Libya died with Gaddafi. The people of Libya have never been worse off.
One Mahommed, a 31 year old Libyan spoke words that largely resonated with the general feeling in his country. He said, “I joined the revolution in the first days and fought against Gaddafi. Before 2011, I hated Gaddafi more than anyone. But now, life is much, much harder, and I have become his biggest fan.” The country has seen a five-fold increase in the cost of food, unpaid salaries for months, the rise of Islamic State terror and worsening electricity black-outs. Nothing improved after Gaddafi and the country sees it now. Mahmoud, another Libyan added his own words of disappointment in the bitter fruits of the revolution, “We have had seven governments since 2011 and what have they achieved?’ The only thing we can see is new dustbins because one of the early governments installed these new large bins across Tripoli. We still point to them and laugh, saying it’s the only achievement of the revolution.”
The real Libya died with Gaddafi
An oil worker named Haroun said getting rid of Gaddafi “was clearly a mistake because we weren’t ready for democracy and we needed support from the international community, which just wasn’t there.” The West was eager to bomb but aborted the mission to restructure and help rebuild the ruins left in the aftermath of the bombings. Libyans were left to figure out a democracy they had not had for more than four decades on their own resulting in numerous groups claiming power using military means. Political activist Fadiel told the Dailymail that although “it should be better than Gaddafi’s time now,” all that remained is “chaos and everyone fighting each other, it’s just a mess.”
Another Libyan who spoke about the country’s situation boldly said, “Libya died with Gaddafi. We are not a nation anymore, we have become just warring groups of tribes, towns and cities. Before, there was just one Gaddafi but now we have six million little Gaddafis.” The country has three governments all unwilling to compromise. There were two governments but another has been imposed on the country by the West through the United Nations. The country is so polarised that a former Libyan diplomat is on record saying, “The country is already divided. We have two governments, two parliaments, two Central banks and two National Oil Companies.”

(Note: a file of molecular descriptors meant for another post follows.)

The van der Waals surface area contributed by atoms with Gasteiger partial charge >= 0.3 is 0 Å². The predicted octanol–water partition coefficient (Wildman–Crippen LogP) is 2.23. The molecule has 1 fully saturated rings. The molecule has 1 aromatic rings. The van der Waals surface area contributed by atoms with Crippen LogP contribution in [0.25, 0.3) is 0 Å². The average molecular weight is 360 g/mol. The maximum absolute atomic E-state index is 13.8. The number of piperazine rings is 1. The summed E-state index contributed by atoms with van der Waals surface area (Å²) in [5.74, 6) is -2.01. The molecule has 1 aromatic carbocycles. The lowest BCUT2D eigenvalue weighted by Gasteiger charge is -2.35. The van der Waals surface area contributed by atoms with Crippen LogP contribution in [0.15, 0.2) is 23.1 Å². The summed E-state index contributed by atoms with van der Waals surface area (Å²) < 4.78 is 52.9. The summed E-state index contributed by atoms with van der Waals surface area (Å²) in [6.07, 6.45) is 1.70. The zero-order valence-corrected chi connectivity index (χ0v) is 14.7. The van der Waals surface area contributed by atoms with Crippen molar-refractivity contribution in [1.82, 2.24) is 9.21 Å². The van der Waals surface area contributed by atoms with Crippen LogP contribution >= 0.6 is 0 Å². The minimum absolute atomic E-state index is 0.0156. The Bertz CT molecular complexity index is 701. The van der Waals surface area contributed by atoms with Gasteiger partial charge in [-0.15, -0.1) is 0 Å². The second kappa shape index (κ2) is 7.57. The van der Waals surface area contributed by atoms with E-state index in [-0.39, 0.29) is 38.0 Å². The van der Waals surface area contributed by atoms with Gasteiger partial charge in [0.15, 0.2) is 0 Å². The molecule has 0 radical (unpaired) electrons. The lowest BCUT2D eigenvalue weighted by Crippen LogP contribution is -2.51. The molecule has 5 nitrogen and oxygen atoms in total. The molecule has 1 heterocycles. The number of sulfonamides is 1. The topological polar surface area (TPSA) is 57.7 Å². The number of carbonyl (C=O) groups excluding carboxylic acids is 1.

As if this is not enough, the Islamic State has firmly held the city of Sirte for some time causing fears that this will become the factory of terrorist activity producing hardcore jihadist extremist fighters. The West has however jumped into the fray helping regain some ground from the IS fighters. The latest attack by the United States was an airstrike on the 1st of August. The other powers have been largely secretive about their intervention but a new militant group, Benghazi Defence Brigades killed three French in July 2016.
The fallacy of a revolution
Former diplomat Abdusalem is not the most objective of characters but the sense of his words is difficult to argue with. He says, “The so-called revolution was lies, all lies. We Libyans did not even know what the word revolution meant. We had been sheltered under Qaddafi for 42 years. It was not Libya’s revolution, it was NATO’s revolution because they wanted to get rid of Gaddafi.” Though it is a slight exaggeration since some people genuinely wanted Gaddafi out of power, it is true that NATO hijacked the cause and furthered its own ends with no regard for the future of the country. Obama admitted it was no longer an intervention for the right reasons but had become (France’s) Sarkozy and (Britain’s) Cameron’s shit-show.
Cameron was also ruled to be ultimately responsible for the chaos in Libya by a recent report by his country’s legislature. Though NATO says it intervened to protect civilians, Salem, a 26 year old medical student from Tripoli has argued, “Far more people have been killed since 2011 than during the revolution or under 42 years of Gaddafi’s rule combined. We never had these problems under Gaddafi.” It is estimated that there are over 1,700 armed groups which rose as a result of the “revolution”; now politics in Libya cannot be determined by ballots but guns and bombs. The people of Libya have never been worse off. The democracy they hoped for has not come and to add insult to injury, there is no peace and the greatest terrorist organisation of this time is attempting to establish its base in the country. To quote the words of a citizen, “Libya died with Gaddafi”.